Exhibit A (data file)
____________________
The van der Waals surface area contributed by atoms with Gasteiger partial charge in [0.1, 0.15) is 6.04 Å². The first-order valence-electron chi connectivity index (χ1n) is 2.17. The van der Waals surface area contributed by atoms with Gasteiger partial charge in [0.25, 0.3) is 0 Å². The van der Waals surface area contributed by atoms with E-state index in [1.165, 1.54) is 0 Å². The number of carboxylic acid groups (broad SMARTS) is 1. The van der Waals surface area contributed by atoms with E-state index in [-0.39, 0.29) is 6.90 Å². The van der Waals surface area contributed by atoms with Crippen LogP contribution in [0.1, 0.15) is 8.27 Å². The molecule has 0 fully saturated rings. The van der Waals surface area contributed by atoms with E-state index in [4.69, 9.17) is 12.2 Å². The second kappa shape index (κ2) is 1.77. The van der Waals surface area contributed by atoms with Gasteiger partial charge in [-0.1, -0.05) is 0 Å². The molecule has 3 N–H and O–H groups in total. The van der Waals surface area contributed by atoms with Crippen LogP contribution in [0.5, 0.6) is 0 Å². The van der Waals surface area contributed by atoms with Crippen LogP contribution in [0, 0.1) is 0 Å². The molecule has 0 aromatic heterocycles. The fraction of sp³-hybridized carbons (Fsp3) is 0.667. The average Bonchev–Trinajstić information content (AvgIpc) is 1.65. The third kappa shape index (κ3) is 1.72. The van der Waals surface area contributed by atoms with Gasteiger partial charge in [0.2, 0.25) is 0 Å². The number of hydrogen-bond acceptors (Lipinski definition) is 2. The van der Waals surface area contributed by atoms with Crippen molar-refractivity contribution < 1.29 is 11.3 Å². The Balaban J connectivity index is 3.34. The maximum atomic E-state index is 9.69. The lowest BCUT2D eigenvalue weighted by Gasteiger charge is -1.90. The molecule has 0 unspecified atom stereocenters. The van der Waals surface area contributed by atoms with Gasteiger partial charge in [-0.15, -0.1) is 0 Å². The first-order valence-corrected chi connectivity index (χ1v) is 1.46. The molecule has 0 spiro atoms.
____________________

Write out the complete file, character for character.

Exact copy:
The van der Waals surface area contributed by atoms with Gasteiger partial charge in [0.1, 0.15) is 6.04 Å². The first-order valence-electron chi connectivity index (χ1n) is 2.17. The van der Waals surface area contributed by atoms with Gasteiger partial charge in [0.25, 0.3) is 0 Å². The van der Waals surface area contributed by atoms with E-state index in [1.165, 1.54) is 0 Å². The number of carboxylic acid groups (broad SMARTS) is 1. The van der Waals surface area contributed by atoms with E-state index in [-0.39, 0.29) is 6.90 Å². The van der Waals surface area contributed by atoms with Crippen LogP contribution in [0.1, 0.15) is 8.27 Å². The molecule has 0 fully saturated rings. The van der Waals surface area contributed by atoms with E-state index in [4.69, 9.17) is 12.2 Å². The second kappa shape index (κ2) is 1.77. The van der Waals surface area contributed by atoms with Gasteiger partial charge in [-0.1, -0.05) is 0 Å². The molecule has 3 N–H and O–H groups in total. The van der Waals surface area contributed by atoms with Crippen LogP contribution in [0.5, 0.6) is 0 Å². The van der Waals surface area contributed by atoms with Crippen LogP contribution in [0, 0.1) is 0 Å². The molecule has 0 aromatic heterocycles. The fraction of sp³-hybridized carbons (Fsp3) is 0.667. The average Bonchev–Trinajstić information content (AvgIpc) is 1.65. The third kappa shape index (κ3) is 1.72. The van der Waals surface area contributed by atoms with Gasteiger partial charge in [0.2, 0.25) is 0 Å². The number of hydrogen-bond acceptors (Lipinski definition) is 2. The van der Waals surface area contributed by atoms with Crippen molar-refractivity contribution < 1.29 is 11.3 Å². The Balaban J connectivity index is 3.34. The maximum atomic E-state index is 9.69. The lowest BCUT2D eigenvalue weighted by Gasteiger charge is -1.90. The molecule has 0 unspecified atom stereocenters. The van der Waals surface area contributed by atoms with Gasteiger partial charge in [-0.15, -0.1) is 0 Å². The first-order valence-corrected chi connectivity index (χ1v) is 1.46. The molecule has 0 spiro atoms.